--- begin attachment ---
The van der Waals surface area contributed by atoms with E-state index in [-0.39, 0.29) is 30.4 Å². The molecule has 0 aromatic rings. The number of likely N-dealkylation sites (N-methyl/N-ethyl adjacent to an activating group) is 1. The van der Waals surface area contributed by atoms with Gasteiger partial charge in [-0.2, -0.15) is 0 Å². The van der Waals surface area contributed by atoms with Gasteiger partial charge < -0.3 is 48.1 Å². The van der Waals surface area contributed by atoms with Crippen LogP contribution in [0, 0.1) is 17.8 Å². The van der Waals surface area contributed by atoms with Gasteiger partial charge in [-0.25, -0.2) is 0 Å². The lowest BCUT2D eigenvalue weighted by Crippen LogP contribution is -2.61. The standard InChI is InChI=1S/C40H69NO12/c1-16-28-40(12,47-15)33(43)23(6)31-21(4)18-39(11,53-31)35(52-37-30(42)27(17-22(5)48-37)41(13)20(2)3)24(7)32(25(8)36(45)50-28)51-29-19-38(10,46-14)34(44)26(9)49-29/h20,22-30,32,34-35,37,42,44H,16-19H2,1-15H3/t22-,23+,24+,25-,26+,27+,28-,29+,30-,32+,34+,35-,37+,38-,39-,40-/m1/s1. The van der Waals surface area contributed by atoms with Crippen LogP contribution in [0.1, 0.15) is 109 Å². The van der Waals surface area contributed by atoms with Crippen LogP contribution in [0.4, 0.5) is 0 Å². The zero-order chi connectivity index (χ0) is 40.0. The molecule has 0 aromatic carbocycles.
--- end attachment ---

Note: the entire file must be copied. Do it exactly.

The van der Waals surface area contributed by atoms with E-state index in [-0.39, 0.29) is 30.4 Å². The molecule has 0 aromatic rings. The number of likely N-dealkylation sites (N-methyl/N-ethyl adjacent to an activating group) is 1. The van der Waals surface area contributed by atoms with Gasteiger partial charge in [-0.2, -0.15) is 0 Å². The van der Waals surface area contributed by atoms with Gasteiger partial charge < -0.3 is 48.1 Å². The van der Waals surface area contributed by atoms with Crippen LogP contribution in [0, 0.1) is 17.8 Å². The van der Waals surface area contributed by atoms with Gasteiger partial charge in [-0.25, -0.2) is 0 Å². The lowest BCUT2D eigenvalue weighted by Crippen LogP contribution is -2.61. The standard InChI is InChI=1S/C40H69NO12/c1-16-28-40(12,47-15)33(43)23(6)31-21(4)18-39(11,53-31)35(52-37-30(42)27(17-22(5)48-37)41(13)20(2)3)24(7)32(25(8)36(45)50-28)51-29-19-38(10,46-14)34(44)26(9)49-29/h20,22-30,32,34-35,37,42,44H,16-19H2,1-15H3/t22-,23+,24+,25-,26+,27+,28-,29+,30-,32+,34+,35-,37+,38-,39-,40-/m1/s1. The van der Waals surface area contributed by atoms with Crippen LogP contribution in [0.1, 0.15) is 109 Å². The van der Waals surface area contributed by atoms with Crippen LogP contribution in [0.4, 0.5) is 0 Å². The zero-order chi connectivity index (χ0) is 40.0. The molecule has 0 aromatic carbocycles.